Wilson alum already playing big minutes for Terps

Noam Jacobovitz

Ricky Lindo Jr. was supposed to be playing at Northfield Mount Hermon, a prep school in Massachusetts, this season. Instead, Lindo finds himself as a key rotation player for the 13th-ranked Maryland Terrapins, playing in the Big Ten, arguably the best conference in the country.

On Monday, Lindo’s Terps fell to sixth-ranked Michigan State in East Lansing. As in most recent games, Ricky Lindo was one of the first players off the bench, checking in at the 13:28 mark in the first half alongside two other Terps. To be a big part of Maryland’s rotation so soon seemed unlikely a few months ago. Lindo was Maryland’s last addition; he signed in August only a few weeks after receiving an offer.

As the season wore on, Lindo began to see more minutes during Maryland’s out-of-conference contests. Lindo did not play much during Maryland’s first two Big Ten games, logging four minutes against Penn State and two minutes at Purdue. Then, after posting a stellar eight points and ten rebounds in 22 minutes against Radford, Lindo played 16 minutes against #24 Nebraska in a 74-72 win. Lindo had become a significant part of the rotation.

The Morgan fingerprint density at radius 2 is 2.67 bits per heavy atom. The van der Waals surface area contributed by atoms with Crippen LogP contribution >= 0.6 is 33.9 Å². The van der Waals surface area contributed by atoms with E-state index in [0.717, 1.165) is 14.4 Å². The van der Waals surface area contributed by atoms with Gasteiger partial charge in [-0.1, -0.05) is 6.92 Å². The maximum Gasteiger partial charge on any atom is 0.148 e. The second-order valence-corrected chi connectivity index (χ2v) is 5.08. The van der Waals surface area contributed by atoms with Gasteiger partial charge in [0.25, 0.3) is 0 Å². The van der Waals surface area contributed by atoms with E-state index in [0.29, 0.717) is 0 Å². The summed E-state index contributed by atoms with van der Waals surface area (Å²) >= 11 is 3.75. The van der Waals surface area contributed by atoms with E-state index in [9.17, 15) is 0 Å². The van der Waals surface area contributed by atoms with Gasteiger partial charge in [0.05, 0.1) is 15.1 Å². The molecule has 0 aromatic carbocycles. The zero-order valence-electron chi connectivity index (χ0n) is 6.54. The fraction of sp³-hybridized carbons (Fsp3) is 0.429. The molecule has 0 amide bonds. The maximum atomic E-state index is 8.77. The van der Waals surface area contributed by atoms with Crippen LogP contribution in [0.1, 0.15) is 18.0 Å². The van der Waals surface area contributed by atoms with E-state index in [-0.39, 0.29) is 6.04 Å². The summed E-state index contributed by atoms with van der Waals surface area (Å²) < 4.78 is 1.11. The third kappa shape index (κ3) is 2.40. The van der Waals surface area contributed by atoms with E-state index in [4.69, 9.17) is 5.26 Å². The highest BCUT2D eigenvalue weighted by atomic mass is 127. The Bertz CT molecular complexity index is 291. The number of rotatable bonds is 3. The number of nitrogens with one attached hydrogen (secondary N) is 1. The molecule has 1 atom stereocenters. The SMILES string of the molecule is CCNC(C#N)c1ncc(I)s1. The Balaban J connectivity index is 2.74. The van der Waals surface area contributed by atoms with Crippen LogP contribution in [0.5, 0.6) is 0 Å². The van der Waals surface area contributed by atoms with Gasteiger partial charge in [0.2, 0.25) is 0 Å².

The former Tiger star’s role extends past scoring. Listed at 6’8”, Lindo uses his versatility to guard all five positions comfortably. Lindo fights hard on both the offensive and defensive boards. He led Maryland in rebounding in a 64-60 win against Wisconsin, posting nine boards. Following the game, Coach Mark Turgeon praised Lindo’s play. “I tell you what we’re really relying on Ricky a lot. I have never seen a kid grow as much as he’s grown defensively and rebounding. When we signed him we thought he was going to redshirt. So it is pretty cool what he’s doing. He’s really helping us, he’s growing, and our guys have a lot of confidence in him,” Turgeon said in his post-game press conference.

Lindo also performed well in Maryland’s win 82-67 at Minnesota. Lindo had six points, six rebounds, and two blocks in only 14 minutes, with most of that coming in the second half. Lindo hit a big three in the second half and Maryland never looked back. Ricky always looks to make the right pass, never really taking bad shots. His defensive effort may not always show up on the box score, but it is always there.

Lindo’s early contribution does not surprise his former coach Angelo Hernandez, who worked with Lindo since he stepped foot at Wilson. “I mean that’s kinda how we prepared him. All the workouts—the long late night workouts, the early morning workouts, after practice workouts,” Hernandez said. Hernandez knows that Lindo’s development was not always straightforward. “It was frustrating at some points where he did not think it was going to happen. But, I’m excited for him and happy for him. I knew the sky was the limit. Now he’s in the rotation, and it looks like he’s doing really well,” Hernandez added.

Lindo’s growing role has coincided with Maryland’s surge from being unranked to a top 15 team in the nation. As Maryland finishes out their regular season, they are poised for deep Big Ten Tournament and NCAA Tournament runs, so look out for #14.